17 SES 02, Progressive Education
“Leading education: The distinct contributions of educational research and researchers”, this theme brings to mind those who have made contributions to education in such a way that it has shaped how we still continue to approach education. One such contributor is John Dewey. Topics that are occupying the conversation in the field of education recently both in Turkey and internationally like constructivist, learner-centered approach and democracy education are all constructs that have their roots in Dewey’s “learning-by-doing” approach to education and his emphasis on raising students to become self-governing, self-sufficient citizens who show initiative, and independence of judgment. Dewey’s ideas as well as his visit to Turkey was influential in shaping of the Turkish education system after the establishment of the Turkish Republic. Dewey’s learner-centered approach to education meshed well with the Turkish government’s aim to build a democratic nation.
The establishment of the Turkish Republic in 1923 led to radical political and social changes. The Islamic theocracy was replaced by a secular national republic with an elected national assembly, an industrialized and planned economy, a state system of secular schools, mobilization of manpower, participation of all the members of the state in politics, emphasis on knowledge and scientific thinking (Kazamias, 1966). But there were major challenges to achieving this goal. The country was struggling with poverty and lacked a centralized education system to channel educational policies. 80% of the population was living in the villages at the time. Only 5000 of 35,000 villages had a school (Seren, 2008). The rural population was very scattered and there was scarcity of teachers (Arayici, 1987). By 1927, 89% out of a total population of 13.5 million were illiterate with minimal attendance. This highlighted the importance of solving the educational problems both in the cities and in villages. So the question was what kind of an education system would address these issues.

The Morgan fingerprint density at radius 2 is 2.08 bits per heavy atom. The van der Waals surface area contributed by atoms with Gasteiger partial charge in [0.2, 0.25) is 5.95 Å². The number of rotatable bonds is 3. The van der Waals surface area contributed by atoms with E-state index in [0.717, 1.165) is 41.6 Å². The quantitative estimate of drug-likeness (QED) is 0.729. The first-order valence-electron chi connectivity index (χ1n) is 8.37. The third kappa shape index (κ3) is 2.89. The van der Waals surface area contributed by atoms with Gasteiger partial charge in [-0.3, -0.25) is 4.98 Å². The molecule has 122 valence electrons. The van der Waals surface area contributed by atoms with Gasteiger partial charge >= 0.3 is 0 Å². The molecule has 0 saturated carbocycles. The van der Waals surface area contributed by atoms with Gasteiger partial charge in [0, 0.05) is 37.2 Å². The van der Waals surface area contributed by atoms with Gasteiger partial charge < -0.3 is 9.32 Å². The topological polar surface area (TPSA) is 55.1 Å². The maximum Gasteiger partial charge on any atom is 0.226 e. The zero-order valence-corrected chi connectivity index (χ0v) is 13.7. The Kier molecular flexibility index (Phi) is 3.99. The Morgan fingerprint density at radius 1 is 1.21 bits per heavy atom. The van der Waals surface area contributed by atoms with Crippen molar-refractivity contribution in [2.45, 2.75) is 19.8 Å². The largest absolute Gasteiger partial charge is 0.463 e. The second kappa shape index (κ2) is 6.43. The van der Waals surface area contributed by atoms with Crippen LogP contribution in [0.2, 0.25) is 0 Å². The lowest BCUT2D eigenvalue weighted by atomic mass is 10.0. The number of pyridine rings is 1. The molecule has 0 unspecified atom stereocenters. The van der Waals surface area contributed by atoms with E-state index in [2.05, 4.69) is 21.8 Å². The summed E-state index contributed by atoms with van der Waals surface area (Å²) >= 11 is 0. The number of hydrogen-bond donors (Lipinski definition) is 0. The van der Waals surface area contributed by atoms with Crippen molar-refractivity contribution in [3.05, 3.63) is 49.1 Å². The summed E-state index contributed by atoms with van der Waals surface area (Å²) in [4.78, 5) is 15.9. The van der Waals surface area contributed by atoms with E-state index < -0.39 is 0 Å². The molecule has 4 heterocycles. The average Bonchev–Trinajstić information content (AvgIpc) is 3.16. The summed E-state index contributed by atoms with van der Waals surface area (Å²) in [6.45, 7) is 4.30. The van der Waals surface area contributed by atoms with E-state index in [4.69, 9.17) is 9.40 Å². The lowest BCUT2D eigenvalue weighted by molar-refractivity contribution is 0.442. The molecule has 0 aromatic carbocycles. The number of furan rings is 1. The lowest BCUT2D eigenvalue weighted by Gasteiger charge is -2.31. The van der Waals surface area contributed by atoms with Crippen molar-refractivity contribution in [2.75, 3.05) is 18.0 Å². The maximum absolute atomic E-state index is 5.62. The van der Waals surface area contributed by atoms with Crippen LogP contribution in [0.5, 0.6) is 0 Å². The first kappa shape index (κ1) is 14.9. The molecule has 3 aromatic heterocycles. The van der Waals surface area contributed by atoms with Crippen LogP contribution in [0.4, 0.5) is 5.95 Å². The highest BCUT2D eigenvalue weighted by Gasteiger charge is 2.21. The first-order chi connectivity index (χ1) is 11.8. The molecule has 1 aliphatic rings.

John Dewey, among other international scholars, was invited to examine the existing situation and provide a report of what needed to be done (Ata, 2000; Celenk, 2009; Gunduz 2012). The government felt that the educational system must be reformed to transform the society into a modern democratic one, so they needed the advice of Dewey who believed that objective of education was to shape social order by using schools (Ata, 2000). In his report, Dewey provided extensive recommendations to ameliorate the overall state of teaching staff and to introduce innovative methods for teacher education noting that the greatest problem in the Turkish education system was the low quality teacher education, their inferior status (Dewey, 1960) and the fact that the number of teachers in the system only made up 1/4th of the needed teaching staff (Altunya, 2010) causing Dewey to put the highest emphasis on teachers and teacher education. According to Dewey teacher education had to be improved by exposing the teachers to modern and progressive pedagogical ideas such as a learner-centered approach to education. For the most part, the village institutes are seen as a model where many of Dewey’s ideas about how we should be training teachers and how we should be educating children particularly in rural areas are realized (Ata, 2000; Celik, 2014; Simsek & Yildirim, 2004; Uygun, 2008). Since the Village institutes were closed down in 1954 however, most attempts to provide a learner-centered education haven’t been successful, although traces of Dewey’s ideas have always been present. In this exploration we track how influential Dewey’s original report on the Turkish education system has been on the reforms made in the teacher education system in Turkey to demonstrate Turkey’s journey toward learner-centered education.
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